It is 1845.  There are no pollution controls so the air in your community looks dark.  Windows, walls even trees are covered with layers of soot and coke.  The river that once flowed through your quiet village for hundreds of years is now unfit for drinking, bathing, or laundry.  A new disease begins to take the lives of people.  Malignant tumors grow in peoples’ bodies and the term cancer is first used in the medical profession.  The average life expectancy for the poor classes is now 30 years of age.  Your city is overcrowded and shrouded in factory smoke.  The noises, the loss of privacy, & the loss of the family unit shatters the peace of the old ways.  Suicide rates double, then triple.  Add 1 cemetery, 1 jail, 1 hospital to accommodate the victims of urban life.  

Round 20

It is 1850.  By this year several million acres of good English land has been enclosed and sold to private parties who own large estates.  Despite the misery this creates for England’s landless poor, the economy benefits for the rich are obvious.  These farmers purchase the newest power-driven machinery and can easily feed the working class of England (including the Irish).  The small landowning farmer is crushed by the enclosed commons.  They cannot afford the machinery and therefore cannot compete and grow food profitably.  Thousands of these folk leave their villages (where their ancestors had lived for hundreds of years) and move to towns and cities looking for work to feed their families.  Some refused to leave but took jobs working for the large landowning farmers.  By the thousands, they moved to the bleak, uninviting towns of the north and the new cotton mills.  Add 20 houses (total 95), 5 tenements, 2 stores, 1 church, 5 factories, and 1 pub, and 2 more nice houses and one special house.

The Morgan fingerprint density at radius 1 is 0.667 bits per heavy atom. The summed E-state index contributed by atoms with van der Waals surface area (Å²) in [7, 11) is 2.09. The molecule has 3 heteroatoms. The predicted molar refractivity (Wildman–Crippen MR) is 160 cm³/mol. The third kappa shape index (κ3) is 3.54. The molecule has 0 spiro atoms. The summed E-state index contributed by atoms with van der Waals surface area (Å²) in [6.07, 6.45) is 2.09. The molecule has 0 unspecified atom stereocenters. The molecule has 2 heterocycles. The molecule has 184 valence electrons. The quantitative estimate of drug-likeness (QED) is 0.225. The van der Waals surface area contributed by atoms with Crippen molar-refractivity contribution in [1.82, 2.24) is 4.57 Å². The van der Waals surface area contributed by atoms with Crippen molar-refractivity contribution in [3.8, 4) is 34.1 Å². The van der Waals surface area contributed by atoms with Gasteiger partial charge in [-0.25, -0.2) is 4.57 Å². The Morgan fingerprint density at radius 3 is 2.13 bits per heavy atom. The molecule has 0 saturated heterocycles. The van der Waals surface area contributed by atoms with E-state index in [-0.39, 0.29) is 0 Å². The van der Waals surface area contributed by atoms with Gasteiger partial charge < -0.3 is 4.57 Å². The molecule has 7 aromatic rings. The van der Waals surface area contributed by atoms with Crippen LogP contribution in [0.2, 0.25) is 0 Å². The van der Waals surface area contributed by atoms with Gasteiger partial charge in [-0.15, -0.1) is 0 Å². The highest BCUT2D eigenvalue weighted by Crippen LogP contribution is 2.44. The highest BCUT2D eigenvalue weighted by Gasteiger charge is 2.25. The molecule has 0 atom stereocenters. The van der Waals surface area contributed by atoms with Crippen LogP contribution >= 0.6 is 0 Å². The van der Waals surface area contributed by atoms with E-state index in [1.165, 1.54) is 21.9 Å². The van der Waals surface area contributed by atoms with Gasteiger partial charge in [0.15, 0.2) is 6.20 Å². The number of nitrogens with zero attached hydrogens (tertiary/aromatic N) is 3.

World History

Design a Village, c. 1850

Using what you have learned about the evolution of a town, from a site along a fast flowing river to a bustling economic center, design a town “from scratch”.

Your town must include the following structures and spaces.  Use the other side of the paper on which you created the Urban Game town.

1 river                                                       3 bridges

80 modest houses                                     1 city hall

15 splendid houses                                   1 museum

10 stores                                                   2 secondary school (public)

3 primary schools                               20 tenements

1 bank                                                       1 hospital

5 pubs                                                       1 theater

5 restaurants                                             3 churches

1 courthouse/jail                                      2 cemeteries

10 factories (various sizes)                      2 parks

2 railroad line, 2 stations                         1 library

8 streets with one intersection                  1 feed mill (where farmers buy grain)

3 coalmines                                       

Upon completion, some groups will be called upon to explain the rationale of their designs.